AFAIK, our vacation rental home on Kauai is not being out-cleaned any differently than it was pre-Covid panic, and it is booked solid for a year. Also pretty sure the theory of Covid being caught from doorknobs and countertops has been debunked. You breathe the stuff.

    1. nope… Target employees MUST wipe down everything in Hawaii!!

      I couldn’t agree more. Roughly half the country has little fear of Covid, and once States fully opened ( Florida last October) it has been game on for businesses and hapliness.

      Covid is literally over for many, if not most States. Especially here in Florida, where I haven’t noticed a Covid sticker, announcement, or conversation in months. The only conversation we have about Covid, after a good laugh, is how much it must suck to be in a lockdown State. Especially in Hawaii, which I end up having to admit I live part time.😬

      Only the weirdos wear masks outdoors in Fl.

    2. Not all of us “old people” are afraid… I just rebooked Maui and I just got back on June first!

      1. “Not all of us “old people” are afraid”

        Of course not.

        I was referring to the “80% of consumers” the above-blog post refers to.

        Our local supermarket was jam packed yesterday, including a lot of seniors and, uh, “hefty” people (not mutually exclusive categories). No one was masked or distanced. Clearly not a “scared of COVID” crowd. They aren’t scared of double-bacon cheeseburgers, either. But this is Deplorable country.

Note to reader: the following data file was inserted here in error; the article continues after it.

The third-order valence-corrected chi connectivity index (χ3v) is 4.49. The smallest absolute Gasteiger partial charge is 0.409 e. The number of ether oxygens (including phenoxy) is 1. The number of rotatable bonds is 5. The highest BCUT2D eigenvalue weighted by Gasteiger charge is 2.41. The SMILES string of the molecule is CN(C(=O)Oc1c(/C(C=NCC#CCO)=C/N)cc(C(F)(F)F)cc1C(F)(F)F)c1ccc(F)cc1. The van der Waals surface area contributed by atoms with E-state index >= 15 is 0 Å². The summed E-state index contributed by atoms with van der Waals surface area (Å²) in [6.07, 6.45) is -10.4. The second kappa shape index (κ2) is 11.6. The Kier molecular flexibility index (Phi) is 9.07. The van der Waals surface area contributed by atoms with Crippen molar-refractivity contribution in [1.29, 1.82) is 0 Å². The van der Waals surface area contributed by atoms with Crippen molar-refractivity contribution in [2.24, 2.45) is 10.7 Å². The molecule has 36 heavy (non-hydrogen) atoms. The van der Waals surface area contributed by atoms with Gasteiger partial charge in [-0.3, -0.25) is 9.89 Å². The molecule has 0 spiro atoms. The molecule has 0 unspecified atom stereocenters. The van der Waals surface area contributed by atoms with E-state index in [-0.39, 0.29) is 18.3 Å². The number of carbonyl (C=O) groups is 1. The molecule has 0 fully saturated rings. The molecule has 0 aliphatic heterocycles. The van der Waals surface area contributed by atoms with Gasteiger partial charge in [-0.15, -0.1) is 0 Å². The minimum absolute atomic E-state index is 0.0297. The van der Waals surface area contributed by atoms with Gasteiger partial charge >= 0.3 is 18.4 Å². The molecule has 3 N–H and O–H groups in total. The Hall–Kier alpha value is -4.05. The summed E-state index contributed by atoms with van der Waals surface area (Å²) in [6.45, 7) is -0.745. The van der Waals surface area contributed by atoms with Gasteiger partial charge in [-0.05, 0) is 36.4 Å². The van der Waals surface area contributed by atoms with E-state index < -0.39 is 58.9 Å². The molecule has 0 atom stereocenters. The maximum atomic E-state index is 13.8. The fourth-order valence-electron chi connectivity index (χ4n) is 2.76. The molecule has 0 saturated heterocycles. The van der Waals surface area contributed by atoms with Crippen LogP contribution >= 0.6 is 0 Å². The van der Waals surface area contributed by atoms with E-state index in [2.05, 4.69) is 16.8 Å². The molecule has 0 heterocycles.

4. Aloha BOH Bro’s

    Along with pent up lack of travel pandemic frustration you have another layer of must travel individuals.

    Over the past several months I’ve read many comments here from travelers re-booking Hawaiian trips 2, 3 and 4 times stating they must use airline and accommodation vouchers before the end of the year or they will expire.

    I do not know what percentage this adds to the overall record travel numbers, but it will be interesting to see if numbers fall off after the first of the year.

    1. Hi Richard.

      Good point. We already see somewhat less demand approaching for this fall, so all the way around, things will settle into some cadence sooner than later.


      1. If the mask, and testing mandate, continue through Fall I’d expect a drastic drop…. There will, or for some, already is a time when wearing the mask and being policed about it will get very very old. Considering no other State requires them anymore.

  5. y’all are over thinking this… Most of America didn’t travel because nothing was open.. except FL of course.. which has been getting tourists since the Fall.

  6. Great site to keep up with the rapidly changing rules for travel.

    You can find some great deals and a lot of general information about all the islands.

  7. Too late to cancel our trip. This antagonism disturbed us: